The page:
February 2022 marked five years since Texas neurosurgeon Christopher Duntsch – dubbed “Dr. Death” – was sentenced to life in prison, revealing how easy it can be for dangerous doctors to transfer between hospitals. Now, KXAN finds Texas patients aren’t getting all of the information they need about some doctors’ histories. Our team searched thousands of disciplinary records from more than a dozen states, showing some physicians coming to Texas to leave their pasts behind – a discovery prompting the Texas Medical Board and lawmakers to promise change.

Part 1: Gone to Texas

KXAN spent three months pulling thousands of physician disciplinary records from medical boards across the country, cross-referencing them with Texas’ physician portal.

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Part 2: Records Still Secret

If the National Practitioner Data Bank ever were to be opened to the public, it would require an act of Congress. That, experts say, is unlikely to happen anytime soon.

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Part 3: One Doctor, Two States

KXAN looked at one physician licensed in both Texas and North Carolina – a state a recent study found among the most transparent in the country for health care – to see how Texas compares.

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Part 4: Push for Change

After KXAN’s reporting, the Texas Medical Board proposes doctors should self-report discipline within 30 days. But at least one state lawmaker is pushing for more change to the system.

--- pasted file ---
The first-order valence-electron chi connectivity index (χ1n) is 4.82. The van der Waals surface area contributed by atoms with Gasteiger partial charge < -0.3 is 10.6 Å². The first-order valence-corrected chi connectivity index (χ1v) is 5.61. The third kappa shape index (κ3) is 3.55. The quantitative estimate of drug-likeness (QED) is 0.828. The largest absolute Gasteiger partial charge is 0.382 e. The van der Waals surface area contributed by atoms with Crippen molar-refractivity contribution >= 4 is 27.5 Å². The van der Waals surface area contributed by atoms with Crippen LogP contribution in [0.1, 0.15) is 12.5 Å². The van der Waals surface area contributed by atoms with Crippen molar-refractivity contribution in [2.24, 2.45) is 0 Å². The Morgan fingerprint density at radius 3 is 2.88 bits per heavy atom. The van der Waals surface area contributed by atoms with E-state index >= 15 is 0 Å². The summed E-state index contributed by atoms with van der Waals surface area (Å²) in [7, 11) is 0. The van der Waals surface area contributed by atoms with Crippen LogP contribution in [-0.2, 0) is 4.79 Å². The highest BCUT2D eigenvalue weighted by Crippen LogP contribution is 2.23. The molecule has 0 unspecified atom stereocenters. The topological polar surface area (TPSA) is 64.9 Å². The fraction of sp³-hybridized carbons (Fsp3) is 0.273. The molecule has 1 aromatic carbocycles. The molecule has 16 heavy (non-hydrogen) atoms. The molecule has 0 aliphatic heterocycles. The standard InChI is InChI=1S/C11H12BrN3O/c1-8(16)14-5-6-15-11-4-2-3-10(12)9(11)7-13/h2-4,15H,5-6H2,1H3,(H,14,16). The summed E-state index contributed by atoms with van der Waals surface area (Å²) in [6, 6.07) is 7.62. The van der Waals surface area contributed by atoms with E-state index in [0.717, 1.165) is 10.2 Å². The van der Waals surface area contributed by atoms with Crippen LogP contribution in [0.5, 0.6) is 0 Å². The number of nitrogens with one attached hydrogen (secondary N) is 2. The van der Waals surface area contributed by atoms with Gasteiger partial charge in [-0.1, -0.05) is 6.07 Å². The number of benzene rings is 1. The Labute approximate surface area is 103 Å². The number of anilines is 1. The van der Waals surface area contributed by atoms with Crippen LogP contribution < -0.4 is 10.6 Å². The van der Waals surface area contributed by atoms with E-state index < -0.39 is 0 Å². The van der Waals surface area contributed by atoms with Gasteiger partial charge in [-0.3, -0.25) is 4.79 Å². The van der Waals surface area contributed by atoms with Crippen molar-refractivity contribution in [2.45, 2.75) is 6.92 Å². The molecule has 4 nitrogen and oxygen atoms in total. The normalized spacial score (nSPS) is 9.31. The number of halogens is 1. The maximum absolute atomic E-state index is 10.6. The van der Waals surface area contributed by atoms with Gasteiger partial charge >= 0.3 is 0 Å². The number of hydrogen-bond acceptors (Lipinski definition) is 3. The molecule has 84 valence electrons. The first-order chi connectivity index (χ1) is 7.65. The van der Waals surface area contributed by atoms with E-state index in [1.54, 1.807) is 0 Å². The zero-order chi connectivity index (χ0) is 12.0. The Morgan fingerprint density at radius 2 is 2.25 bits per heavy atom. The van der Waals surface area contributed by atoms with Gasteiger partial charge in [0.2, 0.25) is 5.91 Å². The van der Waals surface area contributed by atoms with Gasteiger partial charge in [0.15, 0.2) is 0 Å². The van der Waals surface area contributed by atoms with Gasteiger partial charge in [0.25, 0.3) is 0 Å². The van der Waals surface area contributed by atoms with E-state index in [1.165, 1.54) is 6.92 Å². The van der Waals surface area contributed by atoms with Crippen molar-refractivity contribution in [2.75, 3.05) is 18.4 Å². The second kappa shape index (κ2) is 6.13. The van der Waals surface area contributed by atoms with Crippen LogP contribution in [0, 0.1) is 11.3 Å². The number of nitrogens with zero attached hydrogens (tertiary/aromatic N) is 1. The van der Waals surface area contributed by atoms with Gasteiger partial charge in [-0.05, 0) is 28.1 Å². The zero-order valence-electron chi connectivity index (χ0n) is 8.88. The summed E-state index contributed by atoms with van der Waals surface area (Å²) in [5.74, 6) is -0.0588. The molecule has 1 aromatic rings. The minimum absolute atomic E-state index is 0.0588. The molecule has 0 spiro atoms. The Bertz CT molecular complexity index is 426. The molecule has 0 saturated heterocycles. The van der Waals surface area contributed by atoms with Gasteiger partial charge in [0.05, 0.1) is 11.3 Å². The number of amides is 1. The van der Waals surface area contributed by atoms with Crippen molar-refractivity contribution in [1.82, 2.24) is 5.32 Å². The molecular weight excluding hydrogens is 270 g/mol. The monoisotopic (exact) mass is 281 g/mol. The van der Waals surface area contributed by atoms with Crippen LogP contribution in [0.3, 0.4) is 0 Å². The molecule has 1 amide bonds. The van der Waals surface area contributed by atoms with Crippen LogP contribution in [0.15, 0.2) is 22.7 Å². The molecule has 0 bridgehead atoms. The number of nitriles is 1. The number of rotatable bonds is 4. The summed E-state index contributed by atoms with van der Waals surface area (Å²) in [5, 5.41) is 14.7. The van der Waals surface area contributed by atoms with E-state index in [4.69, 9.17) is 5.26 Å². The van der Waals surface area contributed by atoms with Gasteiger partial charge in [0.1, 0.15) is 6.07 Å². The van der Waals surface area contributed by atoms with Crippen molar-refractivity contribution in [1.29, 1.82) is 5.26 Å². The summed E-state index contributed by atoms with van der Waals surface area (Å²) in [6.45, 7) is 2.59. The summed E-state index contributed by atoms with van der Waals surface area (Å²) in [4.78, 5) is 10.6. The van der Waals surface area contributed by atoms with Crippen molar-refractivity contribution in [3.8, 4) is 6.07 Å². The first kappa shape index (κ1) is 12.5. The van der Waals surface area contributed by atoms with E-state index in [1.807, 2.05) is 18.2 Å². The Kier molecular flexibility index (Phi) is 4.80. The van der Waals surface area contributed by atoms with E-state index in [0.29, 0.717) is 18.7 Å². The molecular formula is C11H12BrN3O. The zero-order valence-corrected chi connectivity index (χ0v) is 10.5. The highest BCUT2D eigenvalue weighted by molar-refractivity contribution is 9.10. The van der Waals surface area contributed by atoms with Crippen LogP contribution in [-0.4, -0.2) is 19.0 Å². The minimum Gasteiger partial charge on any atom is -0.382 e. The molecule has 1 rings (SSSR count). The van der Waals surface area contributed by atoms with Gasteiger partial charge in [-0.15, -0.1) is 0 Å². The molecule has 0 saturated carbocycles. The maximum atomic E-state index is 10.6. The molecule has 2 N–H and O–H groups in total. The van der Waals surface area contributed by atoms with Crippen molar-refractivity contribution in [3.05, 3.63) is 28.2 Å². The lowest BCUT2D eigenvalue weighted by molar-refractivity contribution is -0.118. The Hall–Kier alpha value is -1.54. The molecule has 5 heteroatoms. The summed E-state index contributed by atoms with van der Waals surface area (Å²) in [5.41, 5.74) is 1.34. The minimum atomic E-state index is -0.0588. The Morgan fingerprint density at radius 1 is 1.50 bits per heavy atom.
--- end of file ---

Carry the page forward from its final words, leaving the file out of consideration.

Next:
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Part 5: Deemed a ‘Threat’

The first duty of medicine is to “do no harm.” But is the Texas Medical Board letting doctors with dangerous pasts still practice? That’s what a TMB whistleblower and patient advocates fear.

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Part 6: Patients & Politics

Texas’ governor tapped top-dollar donors to sit on the Texas Medical Board – some with no obvious patient advocacy or medical experience, a KXAN investigation revealed.

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Part 7: National Attention

An expert panel at the Association of Health Care Journalists’ annual conference attempts to answer the question: “10 years after ‘Dr. Death,’ are patients any safer from bad doctors?”

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Part 8: Calls for Reform

A fifth state lawmaker – a Texas State Senator – is now looking to propose legislation next session in response to a series of KXAN investigations into the Texas Medical Board.

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Part 9: Candidate’s Criticism

Following KXAN’s coverage, Democratic gubernatorial candidate Beto O’Rourke is pledging, if elected, to increase patient safety statewide by transforming the Texas Medical Board.

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Part 10: Rule Change Approved

The Texas Medical Board votes on a major rule change for patient safety, a direct result of KXAN’s investigation. Also, for the first time, the board’s president answers our questions.

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